Also in September 1968, NBC launched The Banana Splits Adventure Hour, a combination of live-action and animated sequences, on their Saturday morning schedule. The Banana Splits, four actors dressed in animal costumes, had a minor hit with their theme song, "The Tra La La Song (One Banana, Two Banana)" during the course of their two seasons.  Several other cartoon and live-action Saturday morning TV series jumped on the bubblegum bandwagon. These included Josie and the Pussycats (one of whom was future Charlie’s Angels star Cheryl Ladd), Lancelot Link, Secret Chimp (whose in-house band was known as Evolution Revolution), and The Osmonds. The Osmond Brothers had been variety show regulars as a barbershop quartet throughout the sixties, but later added younger sibling Donny, were rechristened The Osmonds, and began a transition to mainstream rock in the seventies. Concurrently, they supported Donny’s equally successful bubblegum pop career, which produced five top ten hits, including the number one song "Go Away Little Girl" in 1971.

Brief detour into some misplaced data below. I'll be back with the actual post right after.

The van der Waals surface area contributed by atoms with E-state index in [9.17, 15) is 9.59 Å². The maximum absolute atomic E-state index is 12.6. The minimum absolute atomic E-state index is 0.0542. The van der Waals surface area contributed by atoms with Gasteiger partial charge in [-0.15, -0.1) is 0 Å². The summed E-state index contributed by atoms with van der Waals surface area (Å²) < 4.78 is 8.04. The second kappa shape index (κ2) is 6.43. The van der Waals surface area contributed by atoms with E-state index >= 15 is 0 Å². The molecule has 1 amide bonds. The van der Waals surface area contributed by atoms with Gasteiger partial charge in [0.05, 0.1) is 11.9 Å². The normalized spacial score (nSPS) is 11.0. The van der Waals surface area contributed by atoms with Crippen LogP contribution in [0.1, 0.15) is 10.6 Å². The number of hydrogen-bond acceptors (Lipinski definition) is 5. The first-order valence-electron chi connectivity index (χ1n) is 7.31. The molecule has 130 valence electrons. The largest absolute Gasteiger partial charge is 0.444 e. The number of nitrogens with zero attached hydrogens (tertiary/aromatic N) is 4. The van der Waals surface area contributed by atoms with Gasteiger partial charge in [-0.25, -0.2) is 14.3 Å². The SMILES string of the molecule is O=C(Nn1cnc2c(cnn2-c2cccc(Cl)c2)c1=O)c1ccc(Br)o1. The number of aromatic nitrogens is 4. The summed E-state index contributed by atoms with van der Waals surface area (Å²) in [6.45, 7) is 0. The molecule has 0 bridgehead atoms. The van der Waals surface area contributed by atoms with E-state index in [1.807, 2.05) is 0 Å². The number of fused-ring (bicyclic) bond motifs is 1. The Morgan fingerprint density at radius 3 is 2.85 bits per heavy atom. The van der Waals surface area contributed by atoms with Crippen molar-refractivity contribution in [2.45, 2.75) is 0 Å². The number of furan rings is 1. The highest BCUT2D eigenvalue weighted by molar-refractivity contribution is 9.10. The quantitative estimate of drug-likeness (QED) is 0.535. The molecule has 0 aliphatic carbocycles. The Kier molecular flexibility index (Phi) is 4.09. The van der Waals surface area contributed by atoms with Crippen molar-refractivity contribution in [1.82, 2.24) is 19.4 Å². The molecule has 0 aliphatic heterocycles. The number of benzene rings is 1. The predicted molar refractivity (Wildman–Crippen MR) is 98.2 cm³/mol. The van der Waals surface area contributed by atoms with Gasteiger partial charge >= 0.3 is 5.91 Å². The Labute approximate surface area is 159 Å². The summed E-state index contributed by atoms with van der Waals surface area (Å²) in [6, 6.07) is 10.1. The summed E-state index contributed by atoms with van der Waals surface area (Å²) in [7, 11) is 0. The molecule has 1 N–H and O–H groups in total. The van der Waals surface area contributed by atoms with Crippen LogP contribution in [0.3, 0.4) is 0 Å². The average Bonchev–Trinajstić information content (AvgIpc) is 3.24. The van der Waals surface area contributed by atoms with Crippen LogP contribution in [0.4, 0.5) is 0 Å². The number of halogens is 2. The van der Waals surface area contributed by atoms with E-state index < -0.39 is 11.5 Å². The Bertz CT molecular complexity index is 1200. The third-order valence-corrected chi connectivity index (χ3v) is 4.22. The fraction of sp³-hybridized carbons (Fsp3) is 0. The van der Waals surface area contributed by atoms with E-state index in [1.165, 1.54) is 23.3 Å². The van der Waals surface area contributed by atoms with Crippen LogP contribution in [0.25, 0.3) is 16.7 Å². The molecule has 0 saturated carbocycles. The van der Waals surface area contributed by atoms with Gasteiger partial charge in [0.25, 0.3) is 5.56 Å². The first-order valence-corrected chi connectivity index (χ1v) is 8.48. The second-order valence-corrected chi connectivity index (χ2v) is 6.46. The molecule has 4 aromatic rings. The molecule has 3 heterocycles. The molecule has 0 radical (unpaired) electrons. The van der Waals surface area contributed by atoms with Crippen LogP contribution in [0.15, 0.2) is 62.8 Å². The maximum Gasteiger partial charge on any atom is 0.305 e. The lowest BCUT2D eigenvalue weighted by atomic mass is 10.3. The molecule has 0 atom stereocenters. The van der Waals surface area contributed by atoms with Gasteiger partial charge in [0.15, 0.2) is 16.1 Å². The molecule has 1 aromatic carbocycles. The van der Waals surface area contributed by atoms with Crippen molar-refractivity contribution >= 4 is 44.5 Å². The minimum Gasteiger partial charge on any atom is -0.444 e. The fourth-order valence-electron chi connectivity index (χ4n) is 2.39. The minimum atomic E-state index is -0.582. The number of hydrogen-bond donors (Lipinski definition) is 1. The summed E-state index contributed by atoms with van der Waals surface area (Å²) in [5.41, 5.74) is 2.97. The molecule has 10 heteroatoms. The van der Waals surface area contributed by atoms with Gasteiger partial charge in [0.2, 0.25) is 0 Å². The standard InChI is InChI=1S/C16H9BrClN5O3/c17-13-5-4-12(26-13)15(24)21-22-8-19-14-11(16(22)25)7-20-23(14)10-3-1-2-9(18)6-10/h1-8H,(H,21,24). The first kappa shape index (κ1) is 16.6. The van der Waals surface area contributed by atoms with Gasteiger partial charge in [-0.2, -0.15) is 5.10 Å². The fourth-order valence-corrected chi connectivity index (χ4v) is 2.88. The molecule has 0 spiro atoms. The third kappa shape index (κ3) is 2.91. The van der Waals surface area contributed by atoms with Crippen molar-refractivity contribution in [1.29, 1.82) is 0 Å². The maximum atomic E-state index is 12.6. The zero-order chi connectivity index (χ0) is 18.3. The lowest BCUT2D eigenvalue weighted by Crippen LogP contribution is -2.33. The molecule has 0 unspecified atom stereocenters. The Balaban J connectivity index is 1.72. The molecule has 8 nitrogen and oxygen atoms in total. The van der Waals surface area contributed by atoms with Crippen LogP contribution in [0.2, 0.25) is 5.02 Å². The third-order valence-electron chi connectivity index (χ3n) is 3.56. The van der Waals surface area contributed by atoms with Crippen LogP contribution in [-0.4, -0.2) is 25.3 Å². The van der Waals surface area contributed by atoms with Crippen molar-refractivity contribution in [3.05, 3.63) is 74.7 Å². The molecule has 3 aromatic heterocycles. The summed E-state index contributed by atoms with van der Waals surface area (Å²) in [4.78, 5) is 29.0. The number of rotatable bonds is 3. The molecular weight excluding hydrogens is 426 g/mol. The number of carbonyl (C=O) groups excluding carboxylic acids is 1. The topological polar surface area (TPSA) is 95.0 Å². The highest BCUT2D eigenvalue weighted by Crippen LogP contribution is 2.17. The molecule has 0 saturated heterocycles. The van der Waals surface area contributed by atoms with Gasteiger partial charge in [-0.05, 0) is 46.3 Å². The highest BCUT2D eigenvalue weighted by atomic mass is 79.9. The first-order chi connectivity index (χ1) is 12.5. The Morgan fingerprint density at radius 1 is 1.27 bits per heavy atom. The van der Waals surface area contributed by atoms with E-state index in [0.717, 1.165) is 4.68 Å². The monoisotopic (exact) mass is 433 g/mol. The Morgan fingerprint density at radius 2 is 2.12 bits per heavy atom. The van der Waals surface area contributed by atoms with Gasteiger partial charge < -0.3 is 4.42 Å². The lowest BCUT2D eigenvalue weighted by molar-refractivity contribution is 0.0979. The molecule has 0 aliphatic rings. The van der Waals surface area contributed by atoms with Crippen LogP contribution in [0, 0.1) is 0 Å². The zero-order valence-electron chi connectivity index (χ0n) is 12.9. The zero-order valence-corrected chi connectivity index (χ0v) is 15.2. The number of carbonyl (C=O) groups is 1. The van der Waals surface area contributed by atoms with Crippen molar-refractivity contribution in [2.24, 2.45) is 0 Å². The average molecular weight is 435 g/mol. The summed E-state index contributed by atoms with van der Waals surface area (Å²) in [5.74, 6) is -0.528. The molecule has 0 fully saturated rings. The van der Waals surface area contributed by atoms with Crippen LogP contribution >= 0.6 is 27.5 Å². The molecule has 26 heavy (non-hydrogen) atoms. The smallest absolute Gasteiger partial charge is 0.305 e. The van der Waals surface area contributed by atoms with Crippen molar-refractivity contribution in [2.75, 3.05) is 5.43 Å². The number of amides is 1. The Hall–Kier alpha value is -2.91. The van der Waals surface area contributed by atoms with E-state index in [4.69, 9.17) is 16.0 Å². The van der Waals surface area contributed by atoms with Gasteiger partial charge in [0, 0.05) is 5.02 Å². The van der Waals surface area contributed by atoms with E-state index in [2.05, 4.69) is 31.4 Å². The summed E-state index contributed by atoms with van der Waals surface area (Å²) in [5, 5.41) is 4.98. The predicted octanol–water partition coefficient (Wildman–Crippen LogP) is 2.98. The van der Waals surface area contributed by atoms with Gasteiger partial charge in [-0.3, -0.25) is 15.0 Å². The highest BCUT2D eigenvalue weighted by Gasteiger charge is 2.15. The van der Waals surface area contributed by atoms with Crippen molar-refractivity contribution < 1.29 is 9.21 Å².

In the meantime, ABC was creating a show based on the success of the musical family The Cowsills, who had a string of pop hits in the mid- to late-sixties. The producers originally toyed with the idea of having The Cowsills play themselves, but due to their acting inexperience and the fact that they were a little too old to play the roles as scripted, they scrapped that idea and hired actor/singers. The resulting show was The Partridge Family, starring Shirley Jones and David Cassidy, both of whom were the only cast members to appear on the resulting recordings. The Partridge Family had seven top forty hits, one of which (“l Think I Love You") topped the charts. One episode of the series served as a pilot for a spin-off called Getting Together, with Bobby Sherman and West Stern portraying a songwriting duo said to be loosely based on the aforementioned team of Boyce and Hart. Sherman was one of the reigning teen idols of the day, a frequent TV series regular (Shindig! and Here Come the Brides), and TV guest star who had a healthy streak of bubblegum pop hits in the late-sixties and early seventies, including “Little Woman” and “Julie, Do Ya Love Me.”

Not all of the bubblegum pop stars parlayed singing into acting, or vice versa. Tommy Roe, whose career got off to a bang with the rockabilly chart topper “Sheila” in 1962, went softer as the decade progressed. He became one of the biggest bubblegum practitioners in the latter half of the sixties with such hits as “Sweet Pea,” “Hooray for Hazel,” and “Dizzy.” All of those single made the top ten, with the latter reaching the dizzying heights of number one.